Restoration of ‘amazing’ building nears completion

St Marie's Cathedral feature after restoration Laura Claveria Heritage Engagement & Learning Officer
St Marie's Cathedral feature after restoration Laura Claveria Heritage Engagement & Learning Officer
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Visitors are being welcomed back to Sheffield’s St Marie’s Catholic Cathedral as it nears the final stages of restoration.

The project has spanned six years and has been aimed at making the cathedral’s heritage more accessible.

St Marie's Cathedral feature after restoration

St Marie's Cathedral feature after restoration

The main attraction at the church on Norfolk Row in the city centre is a set of seven alabasters, described as ‘rare survivors of the Reformation period’.

The tablets were discovered in 2012, after being forgotten for decades.

They were ‘in pieces, completely destroyed’ but will now be unveiled to the public for the first time and displayed in the cathedral’s cloister.

Six of the seven carvings date from the 1400s and heritage engagement and learning officer Laura Claveria said: “For Sheffield they are a unique asset.”

St Marie's Cathedral feature after restoration

St Marie's Cathedral feature after restoration

Laura hopes the refurbished cathedral will now interest more people in the community.

She said: “Most Catholics are familiar with this space.

“We want to make sure that everyone in Sheffield knows that we are here and we are open to everyone.

“It’s an amazing building full of history.”

St Marie's Cathedral feature after restoration

St Marie's Cathedral feature after restoration

The church features beautiful examples of Catholic art, design and architecture. The stained glass window above the entrance is ‘one of the jewels of the cathedral’, designed by Matthew Hadfield, the architect behind the Wicker Arches viaduct. Laura described the church as ‘neo-gothic’ as the design was heavily influenced by medieval styles. She said the church used the ‘most amazing artists and architects at the time’ and also features work by renowned architectural draughtsman Augustus Pugin, who designing the interior of the Palace of Westminster.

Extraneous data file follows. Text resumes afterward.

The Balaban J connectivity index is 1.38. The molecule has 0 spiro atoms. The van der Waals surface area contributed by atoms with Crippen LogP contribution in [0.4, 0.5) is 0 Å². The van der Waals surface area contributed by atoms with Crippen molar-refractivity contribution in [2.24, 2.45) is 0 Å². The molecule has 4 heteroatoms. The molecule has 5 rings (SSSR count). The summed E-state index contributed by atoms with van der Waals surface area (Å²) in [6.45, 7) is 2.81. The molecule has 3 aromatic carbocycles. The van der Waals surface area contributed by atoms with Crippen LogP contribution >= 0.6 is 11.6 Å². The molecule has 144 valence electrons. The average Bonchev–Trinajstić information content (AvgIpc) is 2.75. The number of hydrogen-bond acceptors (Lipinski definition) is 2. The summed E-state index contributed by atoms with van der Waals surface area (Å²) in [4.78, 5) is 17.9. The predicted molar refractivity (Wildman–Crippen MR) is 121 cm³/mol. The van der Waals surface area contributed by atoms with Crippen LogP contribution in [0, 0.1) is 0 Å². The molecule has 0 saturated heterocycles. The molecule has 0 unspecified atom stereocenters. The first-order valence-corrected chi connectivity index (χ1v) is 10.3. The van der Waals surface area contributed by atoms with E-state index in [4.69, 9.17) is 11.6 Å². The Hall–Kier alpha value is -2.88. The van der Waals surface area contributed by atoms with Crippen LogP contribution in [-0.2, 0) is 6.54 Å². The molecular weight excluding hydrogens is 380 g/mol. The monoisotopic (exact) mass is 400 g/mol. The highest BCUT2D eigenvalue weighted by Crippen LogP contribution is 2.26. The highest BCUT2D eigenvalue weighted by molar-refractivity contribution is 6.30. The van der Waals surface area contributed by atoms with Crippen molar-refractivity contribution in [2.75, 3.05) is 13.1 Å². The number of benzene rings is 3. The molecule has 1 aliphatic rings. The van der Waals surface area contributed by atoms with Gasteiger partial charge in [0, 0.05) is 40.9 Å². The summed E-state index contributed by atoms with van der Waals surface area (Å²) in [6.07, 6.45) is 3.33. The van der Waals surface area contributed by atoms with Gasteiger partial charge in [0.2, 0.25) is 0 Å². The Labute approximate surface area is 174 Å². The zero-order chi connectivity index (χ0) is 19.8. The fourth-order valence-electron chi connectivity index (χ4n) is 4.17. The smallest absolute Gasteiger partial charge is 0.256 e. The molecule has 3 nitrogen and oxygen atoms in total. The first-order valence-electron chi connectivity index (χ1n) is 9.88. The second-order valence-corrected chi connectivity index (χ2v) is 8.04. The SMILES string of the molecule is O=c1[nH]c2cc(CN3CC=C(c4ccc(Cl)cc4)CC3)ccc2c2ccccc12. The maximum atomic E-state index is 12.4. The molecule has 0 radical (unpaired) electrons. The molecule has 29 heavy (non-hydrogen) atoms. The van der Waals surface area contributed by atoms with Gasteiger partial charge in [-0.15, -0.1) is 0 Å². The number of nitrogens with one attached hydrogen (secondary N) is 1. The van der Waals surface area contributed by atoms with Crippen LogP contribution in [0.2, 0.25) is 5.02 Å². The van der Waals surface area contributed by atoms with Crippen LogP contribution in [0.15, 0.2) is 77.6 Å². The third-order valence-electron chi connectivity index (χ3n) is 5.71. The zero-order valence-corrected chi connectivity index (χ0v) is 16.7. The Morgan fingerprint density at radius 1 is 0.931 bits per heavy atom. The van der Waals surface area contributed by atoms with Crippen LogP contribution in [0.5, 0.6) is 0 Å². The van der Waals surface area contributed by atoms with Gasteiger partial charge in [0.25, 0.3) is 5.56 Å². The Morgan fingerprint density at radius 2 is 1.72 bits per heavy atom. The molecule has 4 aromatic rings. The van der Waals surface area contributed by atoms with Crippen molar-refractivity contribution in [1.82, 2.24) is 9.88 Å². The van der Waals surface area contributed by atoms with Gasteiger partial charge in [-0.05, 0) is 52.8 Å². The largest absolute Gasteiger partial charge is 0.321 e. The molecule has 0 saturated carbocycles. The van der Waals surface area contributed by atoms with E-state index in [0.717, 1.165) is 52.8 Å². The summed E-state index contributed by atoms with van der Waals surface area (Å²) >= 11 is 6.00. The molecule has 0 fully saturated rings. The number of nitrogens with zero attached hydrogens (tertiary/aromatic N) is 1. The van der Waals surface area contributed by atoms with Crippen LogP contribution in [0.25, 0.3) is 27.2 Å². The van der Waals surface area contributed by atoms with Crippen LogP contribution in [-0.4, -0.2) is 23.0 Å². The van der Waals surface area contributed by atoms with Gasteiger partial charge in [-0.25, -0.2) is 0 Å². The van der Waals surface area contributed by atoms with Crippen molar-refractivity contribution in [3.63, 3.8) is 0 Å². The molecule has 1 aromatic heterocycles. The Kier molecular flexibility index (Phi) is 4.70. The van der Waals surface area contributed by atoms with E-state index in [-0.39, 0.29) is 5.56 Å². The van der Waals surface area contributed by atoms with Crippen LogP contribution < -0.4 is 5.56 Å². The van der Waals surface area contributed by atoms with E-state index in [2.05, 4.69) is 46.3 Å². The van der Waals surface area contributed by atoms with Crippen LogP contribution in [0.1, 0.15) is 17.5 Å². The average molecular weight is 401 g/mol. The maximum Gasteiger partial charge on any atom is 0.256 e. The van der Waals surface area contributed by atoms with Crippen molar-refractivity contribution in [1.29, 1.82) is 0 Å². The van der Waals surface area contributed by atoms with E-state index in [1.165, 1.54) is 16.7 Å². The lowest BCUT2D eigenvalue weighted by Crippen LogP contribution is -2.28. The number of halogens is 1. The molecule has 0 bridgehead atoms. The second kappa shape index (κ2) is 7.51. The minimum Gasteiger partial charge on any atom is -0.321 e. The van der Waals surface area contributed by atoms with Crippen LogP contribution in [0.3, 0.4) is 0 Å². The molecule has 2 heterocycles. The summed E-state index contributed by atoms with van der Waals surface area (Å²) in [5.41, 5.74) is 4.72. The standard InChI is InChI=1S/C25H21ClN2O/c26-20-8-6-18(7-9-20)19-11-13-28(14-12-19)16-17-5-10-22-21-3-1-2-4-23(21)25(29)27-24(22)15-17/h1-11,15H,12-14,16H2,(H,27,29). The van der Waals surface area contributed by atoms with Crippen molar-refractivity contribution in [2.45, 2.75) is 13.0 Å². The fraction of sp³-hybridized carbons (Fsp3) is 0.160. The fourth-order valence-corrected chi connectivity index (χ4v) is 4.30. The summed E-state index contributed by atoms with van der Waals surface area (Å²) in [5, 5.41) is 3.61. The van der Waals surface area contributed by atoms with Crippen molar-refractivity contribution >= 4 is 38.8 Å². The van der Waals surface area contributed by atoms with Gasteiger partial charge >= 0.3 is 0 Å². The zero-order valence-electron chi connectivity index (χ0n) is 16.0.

Part of the restoration project was funded by the Heritage Lottery Fund, which covered the restoration of the alabasters, the revamp of hand-painted tiles around the mortuary chapel and the repair of the organ.

The 19th century organ is the only Lewis and Co organ left to still include the original keys, meaning it produces the same sound it did more than a century ago.

The church has also had its leaning spire fixed, all of the original gilding cleaned and brightened and new furniture brought in.

St Marie's Cathedral feature after restoration

St Marie's Cathedral feature after restoration

The interior is now in pristine condition and more than 200 angels can be seen overlooking the space.

The cathedral had remained untouched for years and before the renovation had not had any work carried out since the 1960s.